The act of gazing vacantly into the distance without thinking.
Excess weight gained from emotional overeating. Literally, “grief bacon.”
Thirteen more precisely-right words at “15 Wonderful Words With No English Equivalent.”
* Mark Twain
As we add a Larousse to our Roget’s, we might send tasty birthday wishes to Henry John Heinz, the gifted marketer who founded H.J. Heinz Co.and coined its “57 varieties” slogan. By age 12 he was peddling produce from the family’s Pittsburg garden. At 25, in 1869, he and a friend launched Heinz & Noble; its first product: Henry’s mother’s grated horseradish, bottled in clear glass to reveal its purity. Heinz & Noble thrived until the bumper crops of 1875 tanked prices and led to bankruptcy. But Heinz plunged back in, this time solo, eventually building a model factory complex along the Allegheny River. By 1896, “The Pickle King” had become a millionaire and celebrity.
From MatadorAbroad, a heart-felt plea: “20 Obsolete English Words that Should Make a Comeback.”
Read it and kench!
As we scribble in the margins of our dictionaries, we might recall that it was on this date in 1866 that the first U.S. patent for a yoyo was issued to James L. Haven and Charles Hittrick. Though the device is called a “Whirligig” or a “Bandalore” in the patent form, it had the unmistakable “two disks coupled together at their centers by means of a clutch” design. (It was also the first time rim-weighting to maintain momentum was mentioned in a patent: “it will be observed that the marginal swell … exercises the function of a flywheel.”)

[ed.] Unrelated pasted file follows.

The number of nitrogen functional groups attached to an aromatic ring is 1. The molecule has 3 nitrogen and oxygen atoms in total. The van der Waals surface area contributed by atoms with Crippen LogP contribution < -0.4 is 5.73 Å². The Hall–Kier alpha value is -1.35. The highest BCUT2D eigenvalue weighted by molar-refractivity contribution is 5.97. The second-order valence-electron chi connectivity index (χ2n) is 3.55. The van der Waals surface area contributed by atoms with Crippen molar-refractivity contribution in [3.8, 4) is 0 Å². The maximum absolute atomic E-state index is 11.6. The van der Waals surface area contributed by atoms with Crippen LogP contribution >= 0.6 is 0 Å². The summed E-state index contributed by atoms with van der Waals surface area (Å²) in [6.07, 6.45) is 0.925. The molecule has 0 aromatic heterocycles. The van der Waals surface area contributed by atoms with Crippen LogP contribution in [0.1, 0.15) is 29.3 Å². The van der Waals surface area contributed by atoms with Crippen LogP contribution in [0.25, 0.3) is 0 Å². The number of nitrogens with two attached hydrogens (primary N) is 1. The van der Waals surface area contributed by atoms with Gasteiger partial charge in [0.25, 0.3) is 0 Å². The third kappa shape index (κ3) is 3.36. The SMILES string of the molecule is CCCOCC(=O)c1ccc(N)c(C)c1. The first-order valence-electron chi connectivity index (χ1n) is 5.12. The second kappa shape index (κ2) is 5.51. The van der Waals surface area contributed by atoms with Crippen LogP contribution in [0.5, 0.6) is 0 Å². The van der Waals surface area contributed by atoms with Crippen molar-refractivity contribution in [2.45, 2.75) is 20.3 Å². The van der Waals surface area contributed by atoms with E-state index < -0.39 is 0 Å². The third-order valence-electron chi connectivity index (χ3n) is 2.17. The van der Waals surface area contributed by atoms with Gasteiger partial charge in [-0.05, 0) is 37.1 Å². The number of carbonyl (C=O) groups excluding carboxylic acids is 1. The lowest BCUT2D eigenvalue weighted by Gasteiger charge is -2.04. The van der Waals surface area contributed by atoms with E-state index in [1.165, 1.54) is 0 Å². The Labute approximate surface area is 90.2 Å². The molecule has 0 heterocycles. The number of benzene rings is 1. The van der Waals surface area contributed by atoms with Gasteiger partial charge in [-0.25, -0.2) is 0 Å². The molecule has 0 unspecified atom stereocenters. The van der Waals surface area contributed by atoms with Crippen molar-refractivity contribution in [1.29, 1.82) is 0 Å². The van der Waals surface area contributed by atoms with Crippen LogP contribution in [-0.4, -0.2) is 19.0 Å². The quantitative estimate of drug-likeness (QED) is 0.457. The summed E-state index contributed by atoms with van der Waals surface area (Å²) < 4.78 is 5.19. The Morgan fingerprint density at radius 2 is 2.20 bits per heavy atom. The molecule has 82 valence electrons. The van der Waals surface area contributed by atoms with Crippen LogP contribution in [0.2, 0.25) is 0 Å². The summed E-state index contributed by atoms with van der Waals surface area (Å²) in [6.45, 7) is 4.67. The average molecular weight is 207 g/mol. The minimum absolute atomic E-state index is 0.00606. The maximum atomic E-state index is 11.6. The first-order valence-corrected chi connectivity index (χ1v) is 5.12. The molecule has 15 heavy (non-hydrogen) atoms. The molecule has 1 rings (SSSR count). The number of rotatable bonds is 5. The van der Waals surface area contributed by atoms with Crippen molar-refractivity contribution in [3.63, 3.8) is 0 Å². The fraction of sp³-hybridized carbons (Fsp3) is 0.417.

Messrs. Haven and Hettrick mass-produced yoyos over a half century… during which time, in a 1916 Scientific American Supplement article, the name “yoyo” was first used in the U.S. in print. the name “yoyo” was popularized in America starting in 1928 by Pedro Flores, who borrowed it from the Philippines (where it had been borrows from China, where the toy has ancient roots) for the products of his Yo-yo Manufacturing Company.
(from the ever-illuminating Language Log)
As we sharpen our pencils, we might recall that it was on this date in 1971 that the U. S. Supreme Court overturned the conviction of Paul Cohen for disturbing the peace, setting the precedent that “vulgar” writing is protected under the First Amendment.
In April of 1968, Cohen had been arrested in the L.A. County Courthouse for wearing a jacket the back of which read “F–k the Draft”; he was charged with and later convicted of violating section 415 of the California Penal Code, which prohibited “maliciously and willfully disturb[ing] the peace or quiet of any neighborhood or person [by] offensive conduct.”
In a 5-4 decision, SCOTUS upheld Cohen’s appeal. In the majority opinion, Justice John Marshall Harlan averred that “one man’s vulgarity is another’s lyric.” (For the minority, Justice Harry Blackmun demurred, arguing that Cohen’s “absurd and immature antic” was conduct, not speech– and thus should not be afforded First Amendment protection.)